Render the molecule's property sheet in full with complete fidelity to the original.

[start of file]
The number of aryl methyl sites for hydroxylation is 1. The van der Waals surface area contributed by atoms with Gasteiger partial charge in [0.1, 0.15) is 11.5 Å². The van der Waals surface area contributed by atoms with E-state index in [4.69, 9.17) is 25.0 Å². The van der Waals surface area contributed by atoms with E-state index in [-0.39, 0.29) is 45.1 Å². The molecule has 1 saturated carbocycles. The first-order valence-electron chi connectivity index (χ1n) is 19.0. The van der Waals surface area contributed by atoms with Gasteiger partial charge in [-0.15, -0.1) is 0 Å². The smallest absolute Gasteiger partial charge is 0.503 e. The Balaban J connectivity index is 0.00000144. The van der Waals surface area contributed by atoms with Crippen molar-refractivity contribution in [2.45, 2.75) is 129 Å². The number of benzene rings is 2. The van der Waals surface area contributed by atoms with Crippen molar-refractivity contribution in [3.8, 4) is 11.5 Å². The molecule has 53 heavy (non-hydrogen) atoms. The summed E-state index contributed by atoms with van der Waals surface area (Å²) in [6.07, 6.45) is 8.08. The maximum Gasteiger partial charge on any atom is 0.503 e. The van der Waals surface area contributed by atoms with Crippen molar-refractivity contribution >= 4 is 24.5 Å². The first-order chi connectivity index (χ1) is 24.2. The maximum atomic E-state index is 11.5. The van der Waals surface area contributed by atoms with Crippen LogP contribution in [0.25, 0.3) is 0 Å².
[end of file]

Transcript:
The number of aryl methyl sites for hydroxylation is 1. The van der Waals surface area contributed by atoms with Gasteiger partial charge in [0.1, 0.15) is 11.5 Å². The van der Waals surface area contributed by atoms with E-state index in [4.69, 9.17) is 25.0 Å². The van der Waals surface area contributed by atoms with E-state index in [-0.39, 0.29) is 45.1 Å². The molecule has 1 saturated carbocycles. The first-order valence-electron chi connectivity index (χ1n) is 19.0. The van der Waals surface area contributed by atoms with Gasteiger partial charge in [-0.15, -0.1) is 0 Å². The smallest absolute Gasteiger partial charge is 0.503 e. The Balaban J connectivity index is 0.00000144. The van der Waals surface area contributed by atoms with Crippen molar-refractivity contribution in [2.45, 2.75) is 129 Å². The number of benzene rings is 2. The van der Waals surface area contributed by atoms with Crippen molar-refractivity contribution in [3.8, 4) is 11.5 Å². The molecule has 53 heavy (non-hydrogen) atoms. The summed E-state index contributed by atoms with van der Waals surface area (Å²) in [6.07, 6.45) is 8.08. The maximum Gasteiger partial charge on any atom is 0.503 e. The van der Waals surface area contributed by atoms with Crippen molar-refractivity contribution >= 4 is 24.5 Å². The first-order chi connectivity index (χ1) is 24.2. The maximum atomic E-state index is 11.5. The van der Waals surface area contributed by atoms with Crippen LogP contribution in [0.25, 0.3) is 0 Å².